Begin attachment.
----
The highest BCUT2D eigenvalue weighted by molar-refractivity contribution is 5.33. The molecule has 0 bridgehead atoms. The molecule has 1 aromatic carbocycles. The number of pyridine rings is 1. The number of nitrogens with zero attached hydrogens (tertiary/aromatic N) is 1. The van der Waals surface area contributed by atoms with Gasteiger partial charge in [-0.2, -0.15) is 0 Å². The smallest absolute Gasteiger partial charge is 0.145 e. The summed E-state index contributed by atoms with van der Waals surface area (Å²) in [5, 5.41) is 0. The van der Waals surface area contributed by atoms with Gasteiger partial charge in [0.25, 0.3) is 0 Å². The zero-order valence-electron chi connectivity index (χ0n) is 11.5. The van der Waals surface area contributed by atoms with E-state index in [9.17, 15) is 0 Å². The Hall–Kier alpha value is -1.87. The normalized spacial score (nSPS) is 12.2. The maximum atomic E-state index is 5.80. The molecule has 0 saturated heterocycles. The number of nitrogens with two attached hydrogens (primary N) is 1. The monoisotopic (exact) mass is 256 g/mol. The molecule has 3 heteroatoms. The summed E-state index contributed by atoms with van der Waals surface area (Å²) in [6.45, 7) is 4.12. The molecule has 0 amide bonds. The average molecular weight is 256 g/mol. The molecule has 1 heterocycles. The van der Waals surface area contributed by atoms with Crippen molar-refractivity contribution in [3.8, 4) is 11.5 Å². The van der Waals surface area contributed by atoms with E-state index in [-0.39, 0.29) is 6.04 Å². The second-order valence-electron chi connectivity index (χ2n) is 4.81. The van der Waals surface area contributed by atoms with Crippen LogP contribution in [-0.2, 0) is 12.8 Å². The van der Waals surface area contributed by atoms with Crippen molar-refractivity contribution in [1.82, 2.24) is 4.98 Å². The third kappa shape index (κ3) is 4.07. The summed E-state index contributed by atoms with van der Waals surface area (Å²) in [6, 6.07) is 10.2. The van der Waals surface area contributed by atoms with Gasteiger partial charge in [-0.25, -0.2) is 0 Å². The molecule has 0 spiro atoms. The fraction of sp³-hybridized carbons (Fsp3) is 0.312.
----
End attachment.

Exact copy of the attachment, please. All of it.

The highest BCUT2D eigenvalue weighted by molar-refractivity contribution is 5.33. The molecule has 0 bridgehead atoms. The molecule has 1 aromatic carbocycles. The number of pyridine rings is 1. The number of nitrogens with zero attached hydrogens (tertiary/aromatic N) is 1. The van der Waals surface area contributed by atoms with Gasteiger partial charge in [-0.2, -0.15) is 0 Å². The smallest absolute Gasteiger partial charge is 0.145 e. The summed E-state index contributed by atoms with van der Waals surface area (Å²) in [5, 5.41) is 0. The van der Waals surface area contributed by atoms with Gasteiger partial charge in [0.25, 0.3) is 0 Å². The zero-order valence-electron chi connectivity index (χ0n) is 11.5. The van der Waals surface area contributed by atoms with E-state index in [9.17, 15) is 0 Å². The Hall–Kier alpha value is -1.87. The normalized spacial score (nSPS) is 12.2. The maximum atomic E-state index is 5.80. The molecule has 0 saturated heterocycles. The number of nitrogens with two attached hydrogens (primary N) is 1. The monoisotopic (exact) mass is 256 g/mol. The molecule has 3 heteroatoms. The summed E-state index contributed by atoms with van der Waals surface area (Å²) in [6.45, 7) is 4.12. The molecule has 0 amide bonds. The average molecular weight is 256 g/mol. The molecule has 1 heterocycles. The van der Waals surface area contributed by atoms with Crippen molar-refractivity contribution in [3.8, 4) is 11.5 Å². The van der Waals surface area contributed by atoms with E-state index in [-0.39, 0.29) is 6.04 Å². The second-order valence-electron chi connectivity index (χ2n) is 4.81. The van der Waals surface area contributed by atoms with Crippen LogP contribution in [-0.2, 0) is 12.8 Å². The van der Waals surface area contributed by atoms with Crippen molar-refractivity contribution in [1.82, 2.24) is 4.98 Å². The third kappa shape index (κ3) is 4.07. The summed E-state index contributed by atoms with van der Waals surface area (Å²) in [6, 6.07) is 10.2. The van der Waals surface area contributed by atoms with Gasteiger partial charge in [-0.25, -0.2) is 0 Å². The molecule has 0 spiro atoms. The fraction of sp³-hybridized carbons (Fsp3) is 0.312.